Inter-module physiological integration of colonial organisms can facilitate colony-wide coordinated responses to stimuli that strengthen colony fitness and stress resistance. In scleractinian corals, whose colonial integration ranges from isolated polyps to a seamless continuum of polyp structures and functions, this coordination improves re sponses to injury, predation, disease, and stress and may be one of the indications of an evolutionary origin of Symbiodinium symbiosis. However, observations of species-specific coral bleaching patterns suggest that highly integrated coral colonies may be more susceptible to thermal stress, and support the hypothesis that communication pathways between highly integrated polyps facilitate the dissemination of toxic byproducts created during the bleaching response. Here we reassess this hypothesis by parameterizing an integration index using 7 skeletal features that have been historically employed to infer physiological integration. We examine the relationship between this index and bleaching response across a phylogeny of 88 diverse coral species. Correcting for phylogenetic relationships among species in the analyses reveals significant patterns among species characters that could otherwise be obscured in simple crossspecies comparisons using standard statistics, whose assumptions of independence are violated by the shared evolutionary history among species. Similar to the observed benefits of in creased coloniality for other types of stressors, the results indicate a sig - nificantly reduced bleaching response among coral species with highly integrated colonies.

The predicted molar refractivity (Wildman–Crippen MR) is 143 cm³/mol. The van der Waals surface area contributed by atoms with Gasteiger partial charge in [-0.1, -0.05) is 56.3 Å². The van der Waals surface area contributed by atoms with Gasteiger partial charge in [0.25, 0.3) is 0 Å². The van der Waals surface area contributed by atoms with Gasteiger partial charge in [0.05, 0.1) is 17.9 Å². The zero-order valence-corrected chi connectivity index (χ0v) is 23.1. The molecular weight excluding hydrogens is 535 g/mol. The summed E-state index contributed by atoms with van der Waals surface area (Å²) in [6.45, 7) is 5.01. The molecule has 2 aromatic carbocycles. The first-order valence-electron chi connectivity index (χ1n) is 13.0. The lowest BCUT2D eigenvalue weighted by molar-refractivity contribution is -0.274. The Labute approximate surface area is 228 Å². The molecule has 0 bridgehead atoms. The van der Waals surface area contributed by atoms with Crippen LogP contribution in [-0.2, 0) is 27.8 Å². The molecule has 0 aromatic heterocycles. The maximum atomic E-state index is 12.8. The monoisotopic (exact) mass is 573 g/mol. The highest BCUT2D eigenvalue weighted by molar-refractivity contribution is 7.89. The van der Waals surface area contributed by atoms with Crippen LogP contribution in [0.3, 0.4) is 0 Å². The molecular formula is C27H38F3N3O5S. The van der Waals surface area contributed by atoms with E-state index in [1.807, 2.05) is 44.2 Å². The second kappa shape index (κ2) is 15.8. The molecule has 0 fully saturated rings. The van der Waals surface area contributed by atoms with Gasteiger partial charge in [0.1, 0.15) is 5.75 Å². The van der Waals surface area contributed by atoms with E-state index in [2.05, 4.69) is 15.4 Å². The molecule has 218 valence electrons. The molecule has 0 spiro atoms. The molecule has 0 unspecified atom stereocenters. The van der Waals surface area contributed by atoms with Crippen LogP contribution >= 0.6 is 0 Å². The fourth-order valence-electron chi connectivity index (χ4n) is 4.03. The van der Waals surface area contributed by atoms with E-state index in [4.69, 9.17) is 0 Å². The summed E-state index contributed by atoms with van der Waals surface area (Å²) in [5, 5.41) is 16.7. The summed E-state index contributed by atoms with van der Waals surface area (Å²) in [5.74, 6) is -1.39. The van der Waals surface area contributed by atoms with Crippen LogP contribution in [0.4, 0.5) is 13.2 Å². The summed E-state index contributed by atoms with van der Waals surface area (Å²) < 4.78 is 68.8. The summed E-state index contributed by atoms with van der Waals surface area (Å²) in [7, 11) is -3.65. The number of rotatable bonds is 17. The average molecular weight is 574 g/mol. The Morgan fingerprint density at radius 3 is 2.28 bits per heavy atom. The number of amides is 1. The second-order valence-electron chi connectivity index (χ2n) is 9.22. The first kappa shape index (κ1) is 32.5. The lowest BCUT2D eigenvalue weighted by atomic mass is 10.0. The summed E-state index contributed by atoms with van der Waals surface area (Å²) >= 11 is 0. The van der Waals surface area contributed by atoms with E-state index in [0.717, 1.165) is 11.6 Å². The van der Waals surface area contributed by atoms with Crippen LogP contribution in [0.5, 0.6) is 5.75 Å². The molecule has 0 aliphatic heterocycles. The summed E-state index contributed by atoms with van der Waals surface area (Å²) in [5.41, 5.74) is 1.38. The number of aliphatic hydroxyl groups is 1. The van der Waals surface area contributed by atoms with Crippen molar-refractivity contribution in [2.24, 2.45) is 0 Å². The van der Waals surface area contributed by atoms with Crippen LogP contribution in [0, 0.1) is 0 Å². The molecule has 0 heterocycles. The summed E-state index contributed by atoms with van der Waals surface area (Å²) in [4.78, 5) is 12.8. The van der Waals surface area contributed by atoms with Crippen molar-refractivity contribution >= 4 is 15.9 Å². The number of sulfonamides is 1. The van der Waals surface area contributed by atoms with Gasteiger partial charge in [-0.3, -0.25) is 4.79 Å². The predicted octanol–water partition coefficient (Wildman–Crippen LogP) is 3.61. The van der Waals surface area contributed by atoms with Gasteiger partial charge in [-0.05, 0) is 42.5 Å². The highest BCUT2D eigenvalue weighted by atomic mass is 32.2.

- Colony form
- Colony integration
- Coral bleaching
- Phylogenetically corrected analysis
ASJC Scopus subject areas
- Ecology, Evolution, Behavior and Systematics
- Aquatic Science